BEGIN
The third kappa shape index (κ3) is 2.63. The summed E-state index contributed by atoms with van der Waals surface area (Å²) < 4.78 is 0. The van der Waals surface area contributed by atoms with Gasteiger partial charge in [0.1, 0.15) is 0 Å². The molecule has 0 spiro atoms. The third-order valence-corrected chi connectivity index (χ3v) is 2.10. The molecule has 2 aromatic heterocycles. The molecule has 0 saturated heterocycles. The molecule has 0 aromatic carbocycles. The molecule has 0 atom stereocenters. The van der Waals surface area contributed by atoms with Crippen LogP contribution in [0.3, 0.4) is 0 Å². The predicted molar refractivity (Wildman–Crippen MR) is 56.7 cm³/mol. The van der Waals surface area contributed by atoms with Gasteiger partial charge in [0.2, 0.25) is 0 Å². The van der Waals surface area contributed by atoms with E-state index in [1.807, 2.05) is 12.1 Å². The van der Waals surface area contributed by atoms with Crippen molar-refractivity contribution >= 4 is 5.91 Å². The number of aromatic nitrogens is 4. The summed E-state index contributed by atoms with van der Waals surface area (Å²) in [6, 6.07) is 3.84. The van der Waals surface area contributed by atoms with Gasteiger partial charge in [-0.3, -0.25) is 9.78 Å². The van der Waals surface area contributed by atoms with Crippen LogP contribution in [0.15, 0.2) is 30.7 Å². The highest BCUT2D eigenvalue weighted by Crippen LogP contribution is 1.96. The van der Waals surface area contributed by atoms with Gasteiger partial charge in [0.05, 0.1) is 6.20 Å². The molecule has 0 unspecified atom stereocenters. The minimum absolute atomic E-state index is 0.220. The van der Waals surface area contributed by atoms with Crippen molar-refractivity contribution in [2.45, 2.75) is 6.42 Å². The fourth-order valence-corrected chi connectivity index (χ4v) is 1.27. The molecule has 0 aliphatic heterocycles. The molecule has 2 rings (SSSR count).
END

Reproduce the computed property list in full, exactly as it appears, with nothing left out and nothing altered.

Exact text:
The third kappa shape index (κ3) is 2.63. The summed E-state index contributed by atoms with van der Waals surface area (Å²) < 4.78 is 0. The van der Waals surface area contributed by atoms with Gasteiger partial charge in [0.1, 0.15) is 0 Å². The molecule has 0 spiro atoms. The third-order valence-corrected chi connectivity index (χ3v) is 2.10. The molecule has 2 aromatic heterocycles. The molecule has 0 saturated heterocycles. The molecule has 0 aromatic carbocycles. The molecule has 0 atom stereocenters. The van der Waals surface area contributed by atoms with Crippen LogP contribution in [0.3, 0.4) is 0 Å². The predicted molar refractivity (Wildman–Crippen MR) is 56.7 cm³/mol. The van der Waals surface area contributed by atoms with Gasteiger partial charge in [0.2, 0.25) is 0 Å². The van der Waals surface area contributed by atoms with E-state index in [1.807, 2.05) is 12.1 Å². The van der Waals surface area contributed by atoms with Crippen molar-refractivity contribution >= 4 is 5.91 Å². The number of aromatic nitrogens is 4. The summed E-state index contributed by atoms with van der Waals surface area (Å²) in [6, 6.07) is 3.84. The van der Waals surface area contributed by atoms with Gasteiger partial charge in [-0.3, -0.25) is 9.78 Å². The van der Waals surface area contributed by atoms with Crippen LogP contribution in [0.15, 0.2) is 30.7 Å². The highest BCUT2D eigenvalue weighted by Crippen LogP contribution is 1.96. The van der Waals surface area contributed by atoms with Gasteiger partial charge in [0.05, 0.1) is 6.20 Å². The molecule has 0 unspecified atom stereocenters. The minimum absolute atomic E-state index is 0.220. The van der Waals surface area contributed by atoms with Crippen molar-refractivity contribution in [2.45, 2.75) is 6.42 Å². The fourth-order valence-corrected chi connectivity index (χ4v) is 1.27. The molecule has 0 aliphatic heterocycles. The molecule has 2 rings (SSSR count).